potting-soil-resizedAnd lastly you also need to know a little about the watering and fertilizing regiment for plants that are growing indoors under T5 grow lights. If plants that grow outside usually receive most of their nutrients from the soil they are growing in and the water from rain or dew then indoors these plants have none of that and you need to be the one who provides the water and the nutrients to them. The watering of the plants will probably different from one indoors garden to the next because not only different plants are grown in these gardens but the conditions, too, are different in each garden. But a good rule of thumb is to check the soil of the pot where your plants are growing every couple of days or so. If the soil on the outside of the pot is dry that indicates that the plants need more water but if it is still wet then the plants don’t need water yet. And the same goes for nutrients or fertilizers. Even though you can go skip fertilizing all together indoors plants will grow better and be stronger if you do decide to use some type of fertilizer on them. But to know when to use the fertilizer you also need to simply check the appearance of the plants. If it seems like they are withering away then they probably need some pick me up nutrients so they can get stronger and actually grow not to just stretch towards the light becoming skinny and weak.

On My Oasis – #Project Mealworm

Despite it being mild, it’s fairly quiet on my oasis. These warm temperatures allure to spring, but I’m trying to avoid being seduced. After all, if there is cold weather to come (of which I’m sure there is) it’s far too early to be sowing seeds. And that cool climate needs to arrive soon if it’s going to do so because the garden doesn’t quite understand what’s going on. There’s a strawberry plant in flower, for example. November-planted broad beans are not short sprouts awaiting spring warmth, but tall, slender plants already in need of staking. Bulbs are popping up everywhere, and I noticed the apple, photinia and acer all have growing buds on them. We need this cold snap soon otherwise it won’t halt growth, it’ll kill freshly sprouted greens and leaves, and cause more damage than good.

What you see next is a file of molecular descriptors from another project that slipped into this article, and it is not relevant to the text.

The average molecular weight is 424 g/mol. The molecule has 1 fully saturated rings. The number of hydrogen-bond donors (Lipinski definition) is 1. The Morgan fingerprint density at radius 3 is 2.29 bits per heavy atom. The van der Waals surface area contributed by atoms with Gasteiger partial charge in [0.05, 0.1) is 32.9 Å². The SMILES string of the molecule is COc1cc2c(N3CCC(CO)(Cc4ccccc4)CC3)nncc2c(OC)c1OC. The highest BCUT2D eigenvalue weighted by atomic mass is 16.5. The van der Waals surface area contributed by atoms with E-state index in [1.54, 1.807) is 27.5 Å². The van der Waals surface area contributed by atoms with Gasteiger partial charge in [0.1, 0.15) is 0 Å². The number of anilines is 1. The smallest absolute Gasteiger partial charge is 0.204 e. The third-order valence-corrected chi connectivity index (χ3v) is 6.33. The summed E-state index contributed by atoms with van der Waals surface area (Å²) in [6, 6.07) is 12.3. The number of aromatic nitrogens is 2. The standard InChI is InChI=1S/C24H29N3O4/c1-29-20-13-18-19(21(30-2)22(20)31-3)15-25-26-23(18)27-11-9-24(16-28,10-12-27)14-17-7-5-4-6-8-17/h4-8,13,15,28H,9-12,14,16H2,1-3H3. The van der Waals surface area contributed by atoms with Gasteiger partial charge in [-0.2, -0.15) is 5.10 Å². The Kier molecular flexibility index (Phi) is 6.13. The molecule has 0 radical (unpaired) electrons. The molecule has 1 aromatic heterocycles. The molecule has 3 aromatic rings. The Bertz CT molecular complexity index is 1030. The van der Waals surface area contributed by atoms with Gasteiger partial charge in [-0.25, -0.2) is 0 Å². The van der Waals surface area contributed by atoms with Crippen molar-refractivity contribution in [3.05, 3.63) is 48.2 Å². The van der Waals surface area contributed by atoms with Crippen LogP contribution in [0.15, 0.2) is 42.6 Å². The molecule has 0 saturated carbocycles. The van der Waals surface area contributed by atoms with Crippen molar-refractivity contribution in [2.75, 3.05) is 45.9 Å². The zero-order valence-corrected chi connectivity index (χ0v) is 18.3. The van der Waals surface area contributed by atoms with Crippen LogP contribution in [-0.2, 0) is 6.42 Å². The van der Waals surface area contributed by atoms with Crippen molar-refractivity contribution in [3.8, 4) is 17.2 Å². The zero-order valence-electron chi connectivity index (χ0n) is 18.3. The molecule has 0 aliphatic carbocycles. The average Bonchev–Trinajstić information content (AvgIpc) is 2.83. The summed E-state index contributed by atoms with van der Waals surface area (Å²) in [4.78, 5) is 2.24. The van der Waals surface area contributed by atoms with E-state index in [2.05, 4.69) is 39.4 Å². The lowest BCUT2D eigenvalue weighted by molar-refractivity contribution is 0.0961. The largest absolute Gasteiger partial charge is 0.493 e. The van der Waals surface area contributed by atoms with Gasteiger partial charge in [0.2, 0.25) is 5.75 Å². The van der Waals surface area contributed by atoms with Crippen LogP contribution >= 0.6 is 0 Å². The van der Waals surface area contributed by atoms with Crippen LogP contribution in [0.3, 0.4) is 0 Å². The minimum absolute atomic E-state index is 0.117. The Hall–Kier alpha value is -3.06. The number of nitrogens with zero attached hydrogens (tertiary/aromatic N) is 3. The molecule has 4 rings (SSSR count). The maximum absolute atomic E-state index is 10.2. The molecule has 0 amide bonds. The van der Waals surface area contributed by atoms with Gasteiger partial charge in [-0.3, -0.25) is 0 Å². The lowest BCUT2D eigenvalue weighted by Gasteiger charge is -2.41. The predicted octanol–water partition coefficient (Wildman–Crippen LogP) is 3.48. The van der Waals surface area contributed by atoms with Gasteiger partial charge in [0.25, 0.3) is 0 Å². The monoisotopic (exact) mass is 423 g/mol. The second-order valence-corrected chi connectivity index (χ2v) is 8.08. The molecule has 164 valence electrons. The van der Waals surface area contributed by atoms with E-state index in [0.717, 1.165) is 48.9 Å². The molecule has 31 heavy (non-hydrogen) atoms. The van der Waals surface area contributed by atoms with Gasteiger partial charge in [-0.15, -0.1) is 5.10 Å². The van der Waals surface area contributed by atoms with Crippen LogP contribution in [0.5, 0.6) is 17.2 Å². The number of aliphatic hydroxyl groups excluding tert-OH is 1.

Before the New Year starts, my major new challenge is #ProjectMealworm. There have been all manner of studies done on the protein content of insects. In fact, research suggests that the ratio of proteins and good fats in mealworms is higher than in beef cattle. Though not common in the western world, lots of other countries eat bugs and I, for one, can see the advantages. It’s cheap. It’s nutritious. It’s low on carbon emissions, and if you can get past the squeamish nature of it, you can grow cultures at home. Of course…that’s possibly the hardest part – getting past the negative culture that surrounds eating bugs. Even some of my most self-sufficient, eco-friendly farmery friends were a little ‘eewwww‘ at the bug eating prospect.

Mealworms can be roasted and, it’s said, they taste like peanuts. Have as a snack. Use as a garnish. Add to salads. You could even grind them down and use them IN cooking – though I don’t really see the point in that so much. I don’t really want to make mealworm cake, but I suppose grinding down could help camouflage the critters a little.

So, one of the new things I’m doing this year is an all-out attempt at growing more protein at home. These includes mealworms (see below video) and raising more meat birds.

Raising Chickens for Meat